April 19 will be a historic day, with New Zealand and Australia to finally share reciprocal no-quarantine travel. While nothing is set in stone with COVID-19, the declaration is the surest step yet towards opened borders.
And when your economy is as reliant on tourism as ours, the decision is great news.
Although Kiwis won't be able to fly directly into Launceston Airport, the state's reputation and many must-see attractions will hopefully see travellers add Northern Tasmania to their itinerary. Perhaps a flight from Auckland to Brisbane for a few nights, then a visit to Tasmania to see Cradle Mountain, the Cataract Gorge, the Bay of Fires and Hobart before flying back home? Not a bad way to spend a week or two.
However, Tasmania must be active in marketing the state to our Trans-Tasman friends and sort out our hire car fiasco ASAP.
People are already thinking twice about coming here - the sacrifice of a limb to be able to afford to get around is too much.
Broad employment figures have been better than expected so far, but the end of JobKeeper is yet to be fully quantified.
A saving grace for some businesses has likely been the captive audience of Australians, offering some salve to the void left by foreign visitors. Tasmanians have been great at holidaying at home, but at some stage the shackles need to be released.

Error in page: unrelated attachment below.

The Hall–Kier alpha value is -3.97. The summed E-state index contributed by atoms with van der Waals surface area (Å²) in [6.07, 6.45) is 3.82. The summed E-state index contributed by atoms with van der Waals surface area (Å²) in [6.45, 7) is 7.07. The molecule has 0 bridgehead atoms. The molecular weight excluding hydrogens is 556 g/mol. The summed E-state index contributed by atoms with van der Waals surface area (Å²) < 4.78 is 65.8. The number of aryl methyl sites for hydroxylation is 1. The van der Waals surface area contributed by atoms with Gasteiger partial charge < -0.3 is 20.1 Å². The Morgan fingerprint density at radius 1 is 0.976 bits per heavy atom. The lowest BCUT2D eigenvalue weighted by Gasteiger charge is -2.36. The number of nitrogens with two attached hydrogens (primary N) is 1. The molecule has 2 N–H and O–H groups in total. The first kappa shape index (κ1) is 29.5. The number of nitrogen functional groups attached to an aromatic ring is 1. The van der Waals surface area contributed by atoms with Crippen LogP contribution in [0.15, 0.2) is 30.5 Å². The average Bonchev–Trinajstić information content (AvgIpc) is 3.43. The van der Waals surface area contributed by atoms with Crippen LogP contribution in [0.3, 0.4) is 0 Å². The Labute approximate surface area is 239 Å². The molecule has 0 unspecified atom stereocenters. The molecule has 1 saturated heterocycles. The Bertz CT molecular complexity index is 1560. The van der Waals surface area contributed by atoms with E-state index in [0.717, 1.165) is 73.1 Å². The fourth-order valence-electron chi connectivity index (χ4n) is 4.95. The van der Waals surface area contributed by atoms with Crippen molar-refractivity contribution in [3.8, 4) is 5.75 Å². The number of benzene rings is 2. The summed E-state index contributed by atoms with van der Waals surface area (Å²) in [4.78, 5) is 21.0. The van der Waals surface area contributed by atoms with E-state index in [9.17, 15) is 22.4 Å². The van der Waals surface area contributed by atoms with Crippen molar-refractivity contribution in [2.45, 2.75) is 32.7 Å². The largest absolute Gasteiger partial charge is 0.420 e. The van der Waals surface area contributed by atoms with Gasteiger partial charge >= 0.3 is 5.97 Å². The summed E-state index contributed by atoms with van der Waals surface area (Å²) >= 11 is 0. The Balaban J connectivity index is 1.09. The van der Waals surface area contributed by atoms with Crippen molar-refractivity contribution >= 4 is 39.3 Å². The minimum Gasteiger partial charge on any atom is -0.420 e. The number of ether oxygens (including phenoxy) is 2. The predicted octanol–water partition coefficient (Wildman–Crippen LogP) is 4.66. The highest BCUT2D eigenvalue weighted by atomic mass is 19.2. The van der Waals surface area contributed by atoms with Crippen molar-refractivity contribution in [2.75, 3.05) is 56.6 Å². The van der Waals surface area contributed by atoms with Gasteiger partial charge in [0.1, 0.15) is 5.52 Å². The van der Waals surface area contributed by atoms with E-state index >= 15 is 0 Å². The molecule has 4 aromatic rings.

Many holidaymakers will still be unwilling to risk a 14-day quarantine either in New Zealand or upon return. Levels of demand remain to be seen, along with many of the logistics, but it is a promising step towards the elusive normal.
Of course, the pace of the vaccine rollout is likely to ground any flights of fancy about a smorgasbord of destinations. Beyond the bubble it is likely passengers will require the inoculation to travel. Precisely when Australians will have received their first jab, let alone the second, is hard to predict.
Tardiness may have real economic consequences, particularly if Australia falls behind other nations in the minds of potential visitors. The world is beginning to leave hibernation. Caution comes first, but unlocking an international destination is proof we're flying in the right direction.
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